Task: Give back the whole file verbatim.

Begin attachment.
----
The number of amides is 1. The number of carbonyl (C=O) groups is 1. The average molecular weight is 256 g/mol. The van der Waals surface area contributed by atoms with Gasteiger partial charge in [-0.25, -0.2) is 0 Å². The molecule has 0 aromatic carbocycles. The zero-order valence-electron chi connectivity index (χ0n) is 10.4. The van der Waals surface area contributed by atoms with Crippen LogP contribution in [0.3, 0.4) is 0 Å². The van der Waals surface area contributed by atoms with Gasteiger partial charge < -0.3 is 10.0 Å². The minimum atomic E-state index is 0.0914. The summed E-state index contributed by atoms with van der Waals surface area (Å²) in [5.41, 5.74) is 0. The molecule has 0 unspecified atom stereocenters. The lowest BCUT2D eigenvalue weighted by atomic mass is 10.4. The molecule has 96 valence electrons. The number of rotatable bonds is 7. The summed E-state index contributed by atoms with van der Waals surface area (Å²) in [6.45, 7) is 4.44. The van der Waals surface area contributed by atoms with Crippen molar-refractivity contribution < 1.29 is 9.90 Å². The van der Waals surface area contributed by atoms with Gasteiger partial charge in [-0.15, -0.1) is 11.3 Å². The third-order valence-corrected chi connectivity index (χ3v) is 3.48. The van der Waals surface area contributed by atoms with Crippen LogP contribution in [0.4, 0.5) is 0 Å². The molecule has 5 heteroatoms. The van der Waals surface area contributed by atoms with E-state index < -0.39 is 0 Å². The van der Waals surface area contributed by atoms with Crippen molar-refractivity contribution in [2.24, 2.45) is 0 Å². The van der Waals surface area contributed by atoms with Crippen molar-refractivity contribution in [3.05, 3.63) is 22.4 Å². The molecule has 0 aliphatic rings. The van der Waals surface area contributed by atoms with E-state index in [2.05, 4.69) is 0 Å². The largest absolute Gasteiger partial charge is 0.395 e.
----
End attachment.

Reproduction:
The number of amides is 1. The number of carbonyl (C=O) groups is 1. The average molecular weight is 256 g/mol. The van der Waals surface area contributed by atoms with Gasteiger partial charge in [-0.25, -0.2) is 0 Å². The molecule has 0 aromatic carbocycles. The zero-order valence-electron chi connectivity index (χ0n) is 10.4. The van der Waals surface area contributed by atoms with Crippen LogP contribution in [0.3, 0.4) is 0 Å². The van der Waals surface area contributed by atoms with Gasteiger partial charge < -0.3 is 10.0 Å². The minimum atomic E-state index is 0.0914. The summed E-state index contributed by atoms with van der Waals surface area (Å²) in [5.41, 5.74) is 0. The molecule has 0 unspecified atom stereocenters. The lowest BCUT2D eigenvalue weighted by atomic mass is 10.4. The molecule has 96 valence electrons. The number of rotatable bonds is 7. The summed E-state index contributed by atoms with van der Waals surface area (Å²) in [6.45, 7) is 4.44. The van der Waals surface area contributed by atoms with Crippen molar-refractivity contribution < 1.29 is 9.90 Å². The van der Waals surface area contributed by atoms with Gasteiger partial charge in [-0.15, -0.1) is 11.3 Å². The third-order valence-corrected chi connectivity index (χ3v) is 3.48. The van der Waals surface area contributed by atoms with Crippen LogP contribution in [0.4, 0.5) is 0 Å². The molecule has 5 heteroatoms. The van der Waals surface area contributed by atoms with E-state index < -0.39 is 0 Å². The van der Waals surface area contributed by atoms with Crippen molar-refractivity contribution in [2.24, 2.45) is 0 Å². The van der Waals surface area contributed by atoms with Crippen molar-refractivity contribution in [3.05, 3.63) is 22.4 Å². The molecule has 0 aliphatic rings. The van der Waals surface area contributed by atoms with E-state index in [2.05, 4.69) is 0 Å². The largest absolute Gasteiger partial charge is 0.395 e.